GOVERNOR

Appointments made during the week include the following:

- Lewis “Lou” Von Thaer of Bexley (Franklin County) and Jeff M.S. Kaplan of Galena (Delaware County) to the Ohio State University Board of Trustees for terms beginning May 14, 2019 and ending May 13, 2028.

- Mary Schell of Columbus (Franklin County) to the Miami University Board of Trustees for a term beginning April 12, 2019 and ending Feb. 28, 2028.

- William M. E. Kulis of Kent (Portage County) to serve as the student member on the Miami University Board of Trustees for a term beginning April 12, 2019 and ending Feb. 28, 2021.

- Richard C. Rooney of Chillicothe (Ross County) to the Ohio Historic Site Preservation Advisory Board for a term beginning April 15, 2019 and ending Jan. 14, 2022.

- Robin J. Heise of Yellow Springs (Greene County) to the Ohio Historical Records Advisory Board for a term beginning April 15, 2019 and ending March 31, 2022.

- Robert C. Smith of Westlake (Cuyahoga County) has been appointed chair of the JobsOhio Board of Directors for a term beginning April 16, 2019 and ending July 5, 2019.

- James M. Hughes of Upper Arlington (Franklin County) to the Industrial Commission of Ohio for a term beginning July 1, 2019 and ending June 30, 2025, who will serve as chairman when his term commences.

GREAT LAKES

Growers of small grains in the Lake Erie Western Basin will be the target of a new state assistance program, the Ohio Department of Agriculture (ODAg) announced Monday. The Ohio Working Lands Small Grains Program is a voluntary program that will encourage producers in the region to plant small grains such as wheat, barley, oats, or cereal rye on eligible cropland. Participants must plant and harvest small grains, land-apply manure and plant a cover crop to receive a cost-share payment to help offset operating costs. The program benefits the planting of small grains not only for the conservation benefits, but to provide livestock producers with a longer application window to land-apply manure and nutrients, according to ODAg.

HEALTH AND HUMAN SERVICES

The lawsuit over whether the Ohio Department of Medicaid (ODM) can release the full version of a report on pharmacy benefit managers’ (PBM) business practices will stretch on for at least several more months. Following a telephone conference with parties Monday, Judge Jenifer French of Franklin County Common Pleas Court cancelled a hearing set for the end of the month and said she’ll consolidate consideration of PBMs’ request for an injunction with the trial, now scheduled for Monday, Nov. 4.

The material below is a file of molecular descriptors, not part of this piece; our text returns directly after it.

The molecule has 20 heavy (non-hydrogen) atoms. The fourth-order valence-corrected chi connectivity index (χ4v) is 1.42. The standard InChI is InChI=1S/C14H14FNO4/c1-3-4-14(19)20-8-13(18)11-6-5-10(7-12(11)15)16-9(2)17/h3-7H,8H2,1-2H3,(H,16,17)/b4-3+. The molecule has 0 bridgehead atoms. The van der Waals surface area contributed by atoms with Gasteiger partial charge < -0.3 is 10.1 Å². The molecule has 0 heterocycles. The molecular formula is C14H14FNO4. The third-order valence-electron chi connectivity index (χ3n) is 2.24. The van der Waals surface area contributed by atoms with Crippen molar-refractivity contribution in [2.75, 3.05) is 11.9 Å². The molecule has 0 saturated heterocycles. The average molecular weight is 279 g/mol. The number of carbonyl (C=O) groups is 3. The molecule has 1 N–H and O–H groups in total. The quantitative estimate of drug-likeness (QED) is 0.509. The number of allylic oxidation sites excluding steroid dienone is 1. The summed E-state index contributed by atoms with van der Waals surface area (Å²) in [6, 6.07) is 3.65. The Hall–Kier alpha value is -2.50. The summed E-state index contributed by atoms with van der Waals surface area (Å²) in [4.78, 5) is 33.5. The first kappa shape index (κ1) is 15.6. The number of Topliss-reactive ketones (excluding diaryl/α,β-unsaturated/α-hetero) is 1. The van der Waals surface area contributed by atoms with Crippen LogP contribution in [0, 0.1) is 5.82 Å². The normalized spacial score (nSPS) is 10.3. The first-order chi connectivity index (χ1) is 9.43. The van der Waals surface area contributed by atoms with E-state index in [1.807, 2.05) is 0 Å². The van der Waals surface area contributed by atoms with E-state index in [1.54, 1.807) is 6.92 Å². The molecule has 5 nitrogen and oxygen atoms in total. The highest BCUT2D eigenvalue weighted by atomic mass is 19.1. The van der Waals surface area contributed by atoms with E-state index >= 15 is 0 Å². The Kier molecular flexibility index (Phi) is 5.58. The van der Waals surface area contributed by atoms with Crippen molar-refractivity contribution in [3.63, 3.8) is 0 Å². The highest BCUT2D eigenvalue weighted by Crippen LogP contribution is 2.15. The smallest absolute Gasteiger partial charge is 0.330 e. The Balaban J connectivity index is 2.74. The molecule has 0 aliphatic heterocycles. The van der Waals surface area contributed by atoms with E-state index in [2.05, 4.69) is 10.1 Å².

HIGHER EDUCATION

Five Ohio public universities are receiving shares of $2.5 million in public money to fund programs aimed at supporting at-risk students in their respective regions as they transition from high school to higher education, the Ohio Department of Higher Education (ODHE) recently announced. Cleveland State University, Kent State University, Ohio University, Shawnee State University and Youngstown State University are each receiving funding for their programs.

A new University of Cincinnati (UC) interdisciplinary study funded by a grant from the Ohio Department of Health shows that both rural and urban parts of Ohio are being affected by the opioid epidemic. Researchers from UC’s McMicken College of Arts and Sciences and James L. Winkle College of Pharmacy, working within UC’s Health Geography and Disease Modeling Laboratory, examined fatal overdoses from prescription drugs between 2010 and 2016 and found high rates of fatalities in ZIP codes both near and far from Ohio’s major cities.

JUDICIAL

U.S. Army Col. Jeffrey Hagler has been named administrative director of the Ohio Supreme Court, the Court announced Friday. Hager is currently a judge on the U.S. Army Court of Criminal Appeals. He is a graduate of the U.S. Military Academy at West Point and received a law degree from the University of Texas law school.